Interview and an Excerpt is a weekly feature that explores the process of writing and indie publishing through interviews with self published authors. The aim is to demystify the process for those who are aspiring to become indie publishers themselves. This week’s guest is Leanne Beattie.
1.) How long have you been an indie author?
I published Cage of Bone on May 16, 2011.
2.) How many books have you self published?
This is my first self-published book.
3.) Are you a pantser or a plotter?
A bit of both. I write a very loose outline but then my characters take a life of their own and things happen that I didn’t expect.
4.) Can you tell us a little bit about your writing process? Feel free to be as detailed as you like, this stuff is fascinating.
The idea for my novel came from a line in the Jann Arden song Will You Remember Me which says, “I’ve got a junkie heart in a cage of bone”. The phrase “cage of bone” stuck with me and I began to wonder what that might mean. I then wrote a poem about my interpretation which I later incorporated into the novel. I am always trying to figure out why a person might do the things they do—personality is the primary focus for me, which then dictates what a person might do in a particular situation. I love writing narrative most of all, staying inside the character’s head.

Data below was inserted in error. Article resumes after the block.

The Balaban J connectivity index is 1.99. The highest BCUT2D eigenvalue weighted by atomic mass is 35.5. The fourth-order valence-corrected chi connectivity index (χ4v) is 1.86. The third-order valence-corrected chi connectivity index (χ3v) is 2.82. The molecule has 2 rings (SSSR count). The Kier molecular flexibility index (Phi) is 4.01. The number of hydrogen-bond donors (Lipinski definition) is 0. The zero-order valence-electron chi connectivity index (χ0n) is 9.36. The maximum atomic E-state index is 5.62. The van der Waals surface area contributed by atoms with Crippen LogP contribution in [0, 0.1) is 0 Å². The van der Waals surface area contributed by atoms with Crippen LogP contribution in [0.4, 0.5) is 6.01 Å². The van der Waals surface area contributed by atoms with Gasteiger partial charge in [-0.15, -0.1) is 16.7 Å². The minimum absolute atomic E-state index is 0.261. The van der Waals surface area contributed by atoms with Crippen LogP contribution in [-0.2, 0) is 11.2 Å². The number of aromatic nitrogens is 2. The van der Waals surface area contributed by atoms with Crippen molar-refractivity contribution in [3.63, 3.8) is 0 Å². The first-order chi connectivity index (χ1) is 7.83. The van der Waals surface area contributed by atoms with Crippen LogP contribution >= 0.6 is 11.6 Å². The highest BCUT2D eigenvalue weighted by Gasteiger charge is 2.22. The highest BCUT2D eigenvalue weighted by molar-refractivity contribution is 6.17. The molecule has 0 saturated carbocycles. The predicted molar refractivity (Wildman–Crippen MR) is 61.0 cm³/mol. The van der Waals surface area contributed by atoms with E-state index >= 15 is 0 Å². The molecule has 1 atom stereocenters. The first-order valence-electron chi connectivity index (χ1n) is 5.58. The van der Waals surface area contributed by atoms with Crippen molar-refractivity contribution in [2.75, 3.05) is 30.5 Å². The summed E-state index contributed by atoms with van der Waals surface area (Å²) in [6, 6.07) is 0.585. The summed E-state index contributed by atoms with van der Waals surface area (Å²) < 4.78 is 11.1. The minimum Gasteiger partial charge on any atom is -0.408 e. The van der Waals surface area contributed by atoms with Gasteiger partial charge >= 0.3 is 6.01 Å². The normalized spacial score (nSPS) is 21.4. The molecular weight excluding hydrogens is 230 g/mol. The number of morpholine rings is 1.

5.) What is the best writing advice you’ve ever come across?
The best advice I ever received was from the Anne Lamott classic, Bird by Bird: it’s okay to write a shitty first draft.
6.) If you were going to mentor a new writer through the publishing process, what pitfalls would you warn them against?
Writing the novel is the easy part—marketing it is hard. Using social media to promote your book is absolutely essential but the key is to be social, to build relationships. You can’t just talk about your novel all the time, you have to get to know people and share information. You do have to be able to talk about yourself though, to promote yourself when the time is right. If you can’t, you will struggle getting the word out about your book.
7.) Are you currently earning a living with your writing?
I’m not making a living with my book sales yet. I could pay for a few cups of coffee at this point.